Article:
May 12th 2011
What is law? What is the law?
Lawyers concerned with
- What is the law on a particular issue
- Varies from jurisdiction to jurisdiction
- is modified, interpreted and applied
Philosophers concerned with
-general question: what is law?
- assumes that law posses certain features by its very essence
- general jurisprudence is universal
Law as normative social practice
- it purports to guide human behavior
- provides the rational for actions
Law is not the only normative domain
-morality – beliefs and understandings
- religion – abortion (some don’t, some do)
- social conceptions (don’t break into houses, give money at weddings)
- etiquette – manners
Understand the nature of law
- explanation of how law is different from these similar normative domain
- how it intersects with them
- Whether its’ intelligibility depends on such other normative orders
- praxis of law
Legal perspective vs. sociological perspective
- this is how the law is studied in law schools
- from sociological perspective is what we are going to utilize in this course, law will be explored
as an element of social control
- this means we will be looking at a type of order that law provides
- we hope to both understand, the function of law in society and the nature of that function
Strange, Carolyn and Tina Loo. 1996. “Spectacular Justice: The Circus on Trial and the Trial as Circus,
Picton, 1903”. Canadian Historical Review 77(2): 159-184.
Trial as a circus
-masses at the door
- risks and death
- the show
- pop. Pf 3698 in 1901: 3161 listed as English, Irish and Scottish
- the largest non-Anglo ethnic group were the Germans, 225
- 6 Black, 4 Chinese
- Passed by the railroad and industrialization
- racial homogeneity (the ‘Other’)
- controlled spectacle of the other affirmed social cohesion
Gazing at the ‘Other’
-Difference treated as entertainment
- decontextualization and the recontextualization
- the circus wages between $2-$3/ week depending on the race
*present rule of law ‘equal’ – didn’t care because blacks, really affirmed town’s rep by not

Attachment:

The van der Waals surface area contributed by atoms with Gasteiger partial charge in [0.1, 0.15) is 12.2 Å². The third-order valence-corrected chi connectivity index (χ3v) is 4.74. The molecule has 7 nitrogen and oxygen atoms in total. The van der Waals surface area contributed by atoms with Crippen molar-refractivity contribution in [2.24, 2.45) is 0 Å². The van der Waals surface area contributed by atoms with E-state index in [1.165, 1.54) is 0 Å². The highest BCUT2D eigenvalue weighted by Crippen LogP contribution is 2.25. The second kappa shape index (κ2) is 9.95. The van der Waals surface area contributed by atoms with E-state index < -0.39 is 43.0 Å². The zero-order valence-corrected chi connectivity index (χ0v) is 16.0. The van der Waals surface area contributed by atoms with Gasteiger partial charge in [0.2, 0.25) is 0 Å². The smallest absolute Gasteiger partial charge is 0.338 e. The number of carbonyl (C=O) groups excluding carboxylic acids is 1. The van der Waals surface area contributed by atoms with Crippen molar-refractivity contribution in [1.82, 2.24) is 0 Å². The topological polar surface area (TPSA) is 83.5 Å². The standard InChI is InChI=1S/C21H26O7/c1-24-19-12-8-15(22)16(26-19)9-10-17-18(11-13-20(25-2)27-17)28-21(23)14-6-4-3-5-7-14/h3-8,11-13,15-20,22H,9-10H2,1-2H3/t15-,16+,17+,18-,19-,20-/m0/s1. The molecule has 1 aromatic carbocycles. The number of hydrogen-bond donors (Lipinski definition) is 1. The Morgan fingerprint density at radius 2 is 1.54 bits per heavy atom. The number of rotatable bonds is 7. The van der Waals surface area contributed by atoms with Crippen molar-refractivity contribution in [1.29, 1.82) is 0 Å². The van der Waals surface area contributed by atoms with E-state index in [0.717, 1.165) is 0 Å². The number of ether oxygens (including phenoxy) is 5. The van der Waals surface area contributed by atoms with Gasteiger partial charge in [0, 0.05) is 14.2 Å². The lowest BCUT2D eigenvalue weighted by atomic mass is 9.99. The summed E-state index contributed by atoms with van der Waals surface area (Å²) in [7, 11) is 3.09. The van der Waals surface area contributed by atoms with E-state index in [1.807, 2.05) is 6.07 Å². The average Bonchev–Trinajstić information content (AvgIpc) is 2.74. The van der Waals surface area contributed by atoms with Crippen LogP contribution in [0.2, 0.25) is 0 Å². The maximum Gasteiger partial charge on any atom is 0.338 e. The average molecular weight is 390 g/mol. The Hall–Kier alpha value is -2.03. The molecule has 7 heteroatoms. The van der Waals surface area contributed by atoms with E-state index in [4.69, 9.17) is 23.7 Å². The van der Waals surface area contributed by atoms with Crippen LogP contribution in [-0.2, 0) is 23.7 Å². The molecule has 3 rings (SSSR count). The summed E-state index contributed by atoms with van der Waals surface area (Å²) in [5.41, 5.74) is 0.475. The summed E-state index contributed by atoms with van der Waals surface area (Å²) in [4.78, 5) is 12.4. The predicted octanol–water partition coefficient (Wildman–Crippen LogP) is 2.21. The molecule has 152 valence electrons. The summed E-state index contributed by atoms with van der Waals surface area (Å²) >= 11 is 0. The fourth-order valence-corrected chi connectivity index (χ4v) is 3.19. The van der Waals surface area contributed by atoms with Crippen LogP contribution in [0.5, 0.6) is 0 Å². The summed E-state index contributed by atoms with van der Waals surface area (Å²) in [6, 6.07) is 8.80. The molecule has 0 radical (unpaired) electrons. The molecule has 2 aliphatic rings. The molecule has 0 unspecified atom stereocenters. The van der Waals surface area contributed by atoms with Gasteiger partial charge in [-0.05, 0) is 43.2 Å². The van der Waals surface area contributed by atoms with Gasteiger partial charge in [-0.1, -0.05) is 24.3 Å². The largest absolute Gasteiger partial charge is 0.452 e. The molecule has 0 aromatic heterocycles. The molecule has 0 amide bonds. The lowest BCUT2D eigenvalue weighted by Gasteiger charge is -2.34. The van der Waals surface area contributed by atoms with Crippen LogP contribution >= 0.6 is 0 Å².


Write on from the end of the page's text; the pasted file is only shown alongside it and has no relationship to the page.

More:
convicting the guy because not assuming he’s guilty.
Loo, Tina. 1992. “Don Cranmer’s Potlatch: Law as Coercion, Symbol, and Rhetoric in British
Columbia, 1884–1951.” Canadian Historical Review 73(2): 125-165.
- The problem law in what potlatch signified to the White society
- On the one hand there was accumulation “worked for money”
- On the other hand the disposal of goods challenged the material order of “white” society –
Potlatch as site of struggle
- law must be seen to be effective
- Christmas compassion
- legal jargon and co-optation
- law proved difficult to enforce
- the power of law lies in its ability to define issues, set the terms of the debate and resolution and
provide the measures for assessing the fairness of the outcome.
- resistance within the law: Easter potlatch, festival, 6 months delay.
- the potlatch provision of the Indian Act was the law is action
- Enforcement history can show us the nature of its powers
- It’s the treatment by the courts can show the…
**Rule of law
- E. P. Thompson – rule of law as “unqualified human good”
- people do not have to believe the law to obey it
Trial courts as court of law, not as courts of justice
- The theatre/circus/spectacle and ritualistic features of law mask the interested upheld by the law
-Law shapes the kinds of questions asked and thus shapes the discourse
- According to the law the difference between sex and rape = CONSENT!
Law and truth
- truth is seen as the outcome of the legal process
- truth is subjective and constructed
- truth finding rather than truth making (trials)
- truth and law are ultimately connected and interconnected with power
- There can be no possible exercise of power without a certain economy of discourses, which
operates through and on the basis of this association
- We are subjected to the production of truth through power; we cannot exercise power except
through the production of truth.
- When we use the law, we automatically adopt its language, its implicit standards for
ascertaining right and wrong and ultimately for determining the truth.
What is the law on a particular issue. Assumes that law posses certain features by its very essence. Religion abortion (some don"t, some do) Social conceptions (don"t break into houses, give money at weddings) Explanation of how law is different from these similar normative domain. Whether its" intelligibility depends on such other normative orders. This is how the law is studied in law schools. From sociological perspective is what we are going to utilize in this course, law will be explored as an element of social control. This means we will be looking at a type of order that law provides. We hope to both understand, the function of law in society and the nature of that function. Spectacular justice: the circus on trial and the trial as circus, Pf 3698 in 1901: 3161 listed as english, irish and scottish. The largest non-anglo ethnic group were the germans, 225. Controlled spectacle of the other affirmed social cohesion.